A Bruising First Year for President Biden

On Jan. 20, 2021, Joe Biden took the stage and was sworn in as the 46th president of the United States of America, kicking off what was destined to be a new era of American unity, prosperity and leadership. One year later, the American people only have one thing to say: C’mon man!

According to Reuters, after one year in office, Biden’s overall approval rating has fallen 14 points from where he started. Additionally, the Associated Press finds that less than half of his own party wants him to run for re-election. After a brief boost from an anti-Donald Trump movement, America has quickly grown disenchanted with the new president following an ineffective COVID-19 strategy, a failing economic policy, a worsening border crisis, a constant stream of foreign policy woes and a total disconnect with the American people.

Runaway inflation, rising gas prices and a struggling job market rocked the American economy. In 2021, the Personal Consumption Expenditures (PCE) Price Index, a popular measure of the price of goods and services, saw its greatest leap since 1981 at 5.8%, according to the Bureau of Economic Analysis. President Biden regularly fails to meet job projections of the economic community by startling margins. In April, 266,000 jobs were created, nearly 750,000 jobs short of the 1 million jobs projected by Dow Jones, according to Market Watch. In addition to inconsistent job returns, a record-smashing number of Americans are quitting their jobs, as reported by the Bureau of Labor Statistics (BLS), which Biden rationalizes by claiming it’s because “Americans are moving up to better jobs, with better pay, with better benefits.” This boast contradicts the reality that, in 2021, real wages have actually decreased by 2.4%, according to the BLS.

It makes sense that Biden crawled out of 2021 with the lowest economic approval rating of any new president since at least 1977, according to a CNN poll in November. This is especially significant because the economy was the biggest priority of American voters in the 2020 election, according to both Pew and Gallup.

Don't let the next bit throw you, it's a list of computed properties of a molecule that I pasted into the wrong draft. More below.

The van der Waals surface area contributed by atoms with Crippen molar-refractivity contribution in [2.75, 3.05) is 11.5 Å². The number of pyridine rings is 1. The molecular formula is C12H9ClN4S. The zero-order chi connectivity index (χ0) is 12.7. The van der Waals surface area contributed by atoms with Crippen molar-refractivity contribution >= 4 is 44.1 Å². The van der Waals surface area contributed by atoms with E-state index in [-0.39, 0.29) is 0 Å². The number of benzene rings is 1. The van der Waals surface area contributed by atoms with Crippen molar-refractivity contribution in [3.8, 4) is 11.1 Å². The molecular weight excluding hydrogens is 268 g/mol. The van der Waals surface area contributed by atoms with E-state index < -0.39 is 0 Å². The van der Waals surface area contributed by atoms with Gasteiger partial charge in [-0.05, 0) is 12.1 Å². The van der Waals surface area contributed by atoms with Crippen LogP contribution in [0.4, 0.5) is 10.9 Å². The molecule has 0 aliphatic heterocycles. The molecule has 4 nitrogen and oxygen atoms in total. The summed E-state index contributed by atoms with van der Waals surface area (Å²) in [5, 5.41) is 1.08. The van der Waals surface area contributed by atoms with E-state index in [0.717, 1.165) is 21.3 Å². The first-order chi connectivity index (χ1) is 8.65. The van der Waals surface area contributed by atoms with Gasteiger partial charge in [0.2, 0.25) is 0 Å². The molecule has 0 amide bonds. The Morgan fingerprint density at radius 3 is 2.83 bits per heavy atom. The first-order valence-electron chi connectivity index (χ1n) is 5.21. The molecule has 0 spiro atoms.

Biden heavily campaigned on his foreign policy experience, so some Americans were hopeful that he would improve America’s global image. But these hopes were quickly dashed following his botched withdrawal from the Afghanistan War, which led to widespread condemnation from our strategic allies and European leaders.

Despite the fact that America’s exit was negotiated by his predecessor, and that he oversaw the war for eight years as vice president, Biden initially assumed total credit for the withdrawal. But he was happy to return credit to former President Trump after the execution was marred by a grocery list of logistical blunders, the deaths of 13 U.S. servicemen, the accidental bombing of a Kabul family and the nearly instantaneous collapse of the Afghan Government.

Across his campaign, President Biden projected an image of himself as a rival to Russian President Vladimir Putin, regularly disparaging former President Trump for his perceived over-friendliness towards Russia. Biden, as a candidate, vowed that Putin would “pay a price” for prior election interference. The American people saw a total change of face when Biden stepped into the Oval Office. At a North Atlantic Treaty Organization (NATO) conference in June of 2021, President Biden walked back his previous comments about President Putin, including that he was a “killer.” He swapped out his muscular campaign trail rhetoric to describe the Russian leader as “bright,” “tough” and a “worthy adversary.”